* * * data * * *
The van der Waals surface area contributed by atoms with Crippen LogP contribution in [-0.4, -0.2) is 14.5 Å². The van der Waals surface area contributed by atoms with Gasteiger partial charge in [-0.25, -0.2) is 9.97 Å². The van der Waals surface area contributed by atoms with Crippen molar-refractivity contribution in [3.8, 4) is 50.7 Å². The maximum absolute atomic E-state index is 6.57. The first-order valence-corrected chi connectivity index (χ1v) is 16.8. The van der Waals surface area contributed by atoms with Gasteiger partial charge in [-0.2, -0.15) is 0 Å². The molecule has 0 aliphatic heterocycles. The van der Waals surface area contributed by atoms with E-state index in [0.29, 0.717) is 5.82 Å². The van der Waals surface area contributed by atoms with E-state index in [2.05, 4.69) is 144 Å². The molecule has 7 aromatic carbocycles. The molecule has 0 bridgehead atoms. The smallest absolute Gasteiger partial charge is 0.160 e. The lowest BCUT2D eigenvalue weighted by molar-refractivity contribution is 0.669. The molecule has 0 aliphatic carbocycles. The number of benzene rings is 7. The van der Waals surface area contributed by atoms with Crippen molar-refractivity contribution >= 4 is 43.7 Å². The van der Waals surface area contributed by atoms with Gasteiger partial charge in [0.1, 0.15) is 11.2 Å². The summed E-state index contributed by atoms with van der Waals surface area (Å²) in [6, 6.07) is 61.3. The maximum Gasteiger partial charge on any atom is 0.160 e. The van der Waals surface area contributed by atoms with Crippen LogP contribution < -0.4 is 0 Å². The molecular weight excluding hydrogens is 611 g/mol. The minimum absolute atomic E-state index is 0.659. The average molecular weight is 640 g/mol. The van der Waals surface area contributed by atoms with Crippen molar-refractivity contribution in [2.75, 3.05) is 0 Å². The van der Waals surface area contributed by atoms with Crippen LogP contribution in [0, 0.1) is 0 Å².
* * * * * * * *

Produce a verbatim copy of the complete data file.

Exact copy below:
The van der Waals surface area contributed by atoms with Crippen LogP contribution in [-0.4, -0.2) is 14.5 Å². The van der Waals surface area contributed by atoms with Gasteiger partial charge in [-0.25, -0.2) is 9.97 Å². The van der Waals surface area contributed by atoms with Crippen molar-refractivity contribution in [3.8, 4) is 50.7 Å². The maximum absolute atomic E-state index is 6.57. The first-order valence-corrected chi connectivity index (χ1v) is 16.8. The van der Waals surface area contributed by atoms with Gasteiger partial charge in [-0.2, -0.15) is 0 Å². The molecule has 0 aliphatic heterocycles. The van der Waals surface area contributed by atoms with E-state index in [0.29, 0.717) is 5.82 Å². The van der Waals surface area contributed by atoms with E-state index in [2.05, 4.69) is 144 Å². The molecule has 7 aromatic carbocycles. The molecule has 0 bridgehead atoms. The smallest absolute Gasteiger partial charge is 0.160 e. The lowest BCUT2D eigenvalue weighted by molar-refractivity contribution is 0.669. The molecule has 0 aliphatic carbocycles. The number of benzene rings is 7. The van der Waals surface area contributed by atoms with Crippen molar-refractivity contribution >= 4 is 43.7 Å². The van der Waals surface area contributed by atoms with Gasteiger partial charge in [0.1, 0.15) is 11.2 Å². The summed E-state index contributed by atoms with van der Waals surface area (Å²) in [6, 6.07) is 61.3. The maximum Gasteiger partial charge on any atom is 0.160 e. The van der Waals surface area contributed by atoms with Crippen LogP contribution < -0.4 is 0 Å². The molecular weight excluding hydrogens is 611 g/mol. The minimum absolute atomic E-state index is 0.659. The average molecular weight is 640 g/mol. The van der Waals surface area contributed by atoms with Crippen molar-refractivity contribution in [2.75, 3.05) is 0 Å². The van der Waals surface area contributed by atoms with Crippen LogP contribution in [0, 0.1) is 0 Å².